However, Emperor Charles V, the nephew of Catherine, had invaded Italy and the Pope was under his influence and dared not offend the Emperor by granting a divorce to Henry.

 

So the request of the English monarch was refused.

 

The furious Henry declared himself the Supreme Head of the Church of England, discarded Catherine and wed Anne Boleyn.

 

This put him at odds with one of his best friends, Sir Thomas More, a man he greatly respected and admired.

 

The otherwise loyal subject found it impossible to support the actions of his impetuous, unethical ruler and was summarily executed by Henry.

 

Henry, apparently, was only willing to defend faith and friendship so far.

 

At this juncture, this is a good time to remind ourselves this was all being done in the name of the Christ child of whose birth the angels said, "Glory to God, peace on earth, good will to all men."

 

Lest you think such failure and shortsightedness is peculiar to Christianity, I hasten to remind you this is a universal phenomenon.

 

All over the world, every day a man will exploit his fellow man, displace him from his land, burn down his house, rape his wife, steal his children, enslave him or take his life and arrogantly assert, "God said it was ok."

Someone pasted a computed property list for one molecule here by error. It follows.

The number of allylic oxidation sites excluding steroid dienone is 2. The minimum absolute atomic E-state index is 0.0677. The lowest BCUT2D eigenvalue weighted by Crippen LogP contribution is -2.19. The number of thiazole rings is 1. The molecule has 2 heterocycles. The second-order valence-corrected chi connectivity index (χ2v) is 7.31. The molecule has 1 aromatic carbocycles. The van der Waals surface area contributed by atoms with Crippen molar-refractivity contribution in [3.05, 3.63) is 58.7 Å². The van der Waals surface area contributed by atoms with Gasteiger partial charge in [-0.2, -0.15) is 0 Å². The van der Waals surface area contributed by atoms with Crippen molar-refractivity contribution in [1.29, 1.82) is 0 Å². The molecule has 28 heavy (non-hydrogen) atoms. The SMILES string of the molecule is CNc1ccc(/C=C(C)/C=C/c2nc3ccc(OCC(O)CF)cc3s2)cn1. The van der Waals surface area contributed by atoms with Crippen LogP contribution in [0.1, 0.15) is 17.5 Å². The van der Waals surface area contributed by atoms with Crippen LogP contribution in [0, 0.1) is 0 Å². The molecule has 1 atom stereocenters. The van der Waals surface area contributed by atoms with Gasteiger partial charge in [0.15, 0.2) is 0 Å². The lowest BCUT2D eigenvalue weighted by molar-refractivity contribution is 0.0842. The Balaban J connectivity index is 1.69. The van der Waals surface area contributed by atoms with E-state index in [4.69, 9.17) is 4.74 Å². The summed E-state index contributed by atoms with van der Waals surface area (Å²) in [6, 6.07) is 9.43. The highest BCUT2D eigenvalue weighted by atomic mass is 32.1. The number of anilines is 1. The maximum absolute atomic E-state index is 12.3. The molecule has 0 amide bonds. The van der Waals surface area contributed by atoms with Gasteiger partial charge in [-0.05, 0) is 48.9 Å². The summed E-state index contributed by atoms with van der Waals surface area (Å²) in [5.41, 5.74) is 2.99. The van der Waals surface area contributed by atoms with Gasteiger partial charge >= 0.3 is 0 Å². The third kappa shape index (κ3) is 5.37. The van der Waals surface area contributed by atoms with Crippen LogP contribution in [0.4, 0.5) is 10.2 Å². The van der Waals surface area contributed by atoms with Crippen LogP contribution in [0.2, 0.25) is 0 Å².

This brings us to a Christian government in America as advocated by some.

 

Which denomination should it be?

 

Maybe the Catholics who consider Mary queen of the universe, co-mediator in the salvation of mankind and without original sin.

 

Perhaps, the Seventh Day Adventists who dictate no working on the Sabbath and no consumption of pork, oysters or shrimp, thereby causing an uproar by the pig farmers in Iowa or the fishermen in the gulf.

 

Let's face it friends, what we have in Washington is the best we have and the best we will ever have.

 

The whole system is undone, beyond repair and you can never put it back together again.

 

Total satisfaction and happiness for everyone is beyond the scope of human endeavor.

 

I am not perfect but neither are you.

 

Purity in thought and perfection in deed are the provinces of Jesus Christ.

 

We must resign ourselves to accept, as Jesus says, the wheat and tares growing together until the day of harvest.

 

Only on that day, when we would have come full circle back to the master gardener who will do the pruning and gleaning, will things be made right again.

 

 

 

 

 

V. Knowles is a husband and father with an interest in penning issues that serve to uplift mankind. He melds his love for Classic literature, The Bible and pop culture - as sordid as it may be - into highly relatable columns of truth, faith and justice. Hence the name: Just Thinking. If he's not buried in a book or penning his next column, you may find him pinned to his sectional watching a good old Country and Western flick.